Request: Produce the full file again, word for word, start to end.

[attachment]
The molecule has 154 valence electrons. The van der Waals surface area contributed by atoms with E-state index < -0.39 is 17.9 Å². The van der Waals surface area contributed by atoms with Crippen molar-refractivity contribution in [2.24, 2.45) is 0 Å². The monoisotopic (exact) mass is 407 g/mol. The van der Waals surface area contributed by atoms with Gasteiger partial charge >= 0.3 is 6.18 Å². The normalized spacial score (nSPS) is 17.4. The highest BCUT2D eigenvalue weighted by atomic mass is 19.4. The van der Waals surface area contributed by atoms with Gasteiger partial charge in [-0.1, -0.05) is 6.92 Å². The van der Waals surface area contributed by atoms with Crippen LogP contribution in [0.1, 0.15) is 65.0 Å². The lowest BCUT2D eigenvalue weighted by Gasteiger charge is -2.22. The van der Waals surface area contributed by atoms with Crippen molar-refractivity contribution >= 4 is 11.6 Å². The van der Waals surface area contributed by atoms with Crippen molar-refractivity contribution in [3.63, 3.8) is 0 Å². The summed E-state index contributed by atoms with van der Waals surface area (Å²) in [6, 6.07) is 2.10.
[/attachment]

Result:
The molecule has 154 valence electrons. The van der Waals surface area contributed by atoms with E-state index < -0.39 is 17.9 Å². The van der Waals surface area contributed by atoms with Crippen molar-refractivity contribution in [2.24, 2.45) is 0 Å². The monoisotopic (exact) mass is 407 g/mol. The van der Waals surface area contributed by atoms with Gasteiger partial charge >= 0.3 is 6.18 Å². The normalized spacial score (nSPS) is 17.4. The highest BCUT2D eigenvalue weighted by atomic mass is 19.4. The van der Waals surface area contributed by atoms with Gasteiger partial charge in [-0.1, -0.05) is 6.92 Å². The van der Waals surface area contributed by atoms with Crippen LogP contribution in [0.1, 0.15) is 65.0 Å². The lowest BCUT2D eigenvalue weighted by Gasteiger charge is -2.22. The van der Waals surface area contributed by atoms with Crippen molar-refractivity contribution >= 4 is 11.6 Å². The van der Waals surface area contributed by atoms with Crippen molar-refractivity contribution in [3.63, 3.8) is 0 Å². The summed E-state index contributed by atoms with van der Waals surface area (Å²) in [6, 6.07) is 2.10.